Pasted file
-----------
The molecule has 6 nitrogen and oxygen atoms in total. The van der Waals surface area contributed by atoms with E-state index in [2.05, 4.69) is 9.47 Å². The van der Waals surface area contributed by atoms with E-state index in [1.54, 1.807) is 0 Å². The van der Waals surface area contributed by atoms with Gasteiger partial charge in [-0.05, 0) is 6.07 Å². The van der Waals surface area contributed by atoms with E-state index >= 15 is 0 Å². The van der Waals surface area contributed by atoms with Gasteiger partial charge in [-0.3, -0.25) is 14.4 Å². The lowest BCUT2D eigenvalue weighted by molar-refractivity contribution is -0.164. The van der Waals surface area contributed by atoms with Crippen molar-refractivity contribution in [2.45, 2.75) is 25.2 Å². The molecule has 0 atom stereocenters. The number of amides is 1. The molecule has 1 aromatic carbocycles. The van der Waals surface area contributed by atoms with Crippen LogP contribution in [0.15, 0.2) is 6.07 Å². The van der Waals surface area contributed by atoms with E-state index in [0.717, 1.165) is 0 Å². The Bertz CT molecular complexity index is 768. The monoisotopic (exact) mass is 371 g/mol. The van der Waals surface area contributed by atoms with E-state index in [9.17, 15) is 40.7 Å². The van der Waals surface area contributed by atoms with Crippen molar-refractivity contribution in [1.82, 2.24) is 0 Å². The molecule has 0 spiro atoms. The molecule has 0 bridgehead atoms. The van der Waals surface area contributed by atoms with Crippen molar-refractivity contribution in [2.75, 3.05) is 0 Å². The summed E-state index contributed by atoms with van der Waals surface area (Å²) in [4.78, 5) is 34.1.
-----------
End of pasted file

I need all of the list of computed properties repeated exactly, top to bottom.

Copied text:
The molecule has 6 nitrogen and oxygen atoms in total. The van der Waals surface area contributed by atoms with E-state index in [2.05, 4.69) is 9.47 Å². The van der Waals surface area contributed by atoms with E-state index in [1.54, 1.807) is 0 Å². The van der Waals surface area contributed by atoms with Gasteiger partial charge in [-0.05, 0) is 6.07 Å². The van der Waals surface area contributed by atoms with E-state index >= 15 is 0 Å². The van der Waals surface area contributed by atoms with Gasteiger partial charge in [-0.3, -0.25) is 14.4 Å². The lowest BCUT2D eigenvalue weighted by molar-refractivity contribution is -0.164. The van der Waals surface area contributed by atoms with Crippen molar-refractivity contribution in [2.45, 2.75) is 25.2 Å². The molecule has 0 atom stereocenters. The number of amides is 1. The molecule has 1 aromatic carbocycles. The van der Waals surface area contributed by atoms with Crippen LogP contribution in [0.15, 0.2) is 6.07 Å². The van der Waals surface area contributed by atoms with E-state index in [0.717, 1.165) is 0 Å². The Bertz CT molecular complexity index is 768. The monoisotopic (exact) mass is 371 g/mol. The van der Waals surface area contributed by atoms with E-state index in [9.17, 15) is 40.7 Å². The van der Waals surface area contributed by atoms with Crippen molar-refractivity contribution in [1.82, 2.24) is 0 Å². The molecule has 0 spiro atoms. The molecule has 0 bridgehead atoms. The van der Waals surface area contributed by atoms with Crippen molar-refractivity contribution in [2.75, 3.05) is 0 Å². The summed E-state index contributed by atoms with van der Waals surface area (Å²) in [4.78, 5) is 34.1.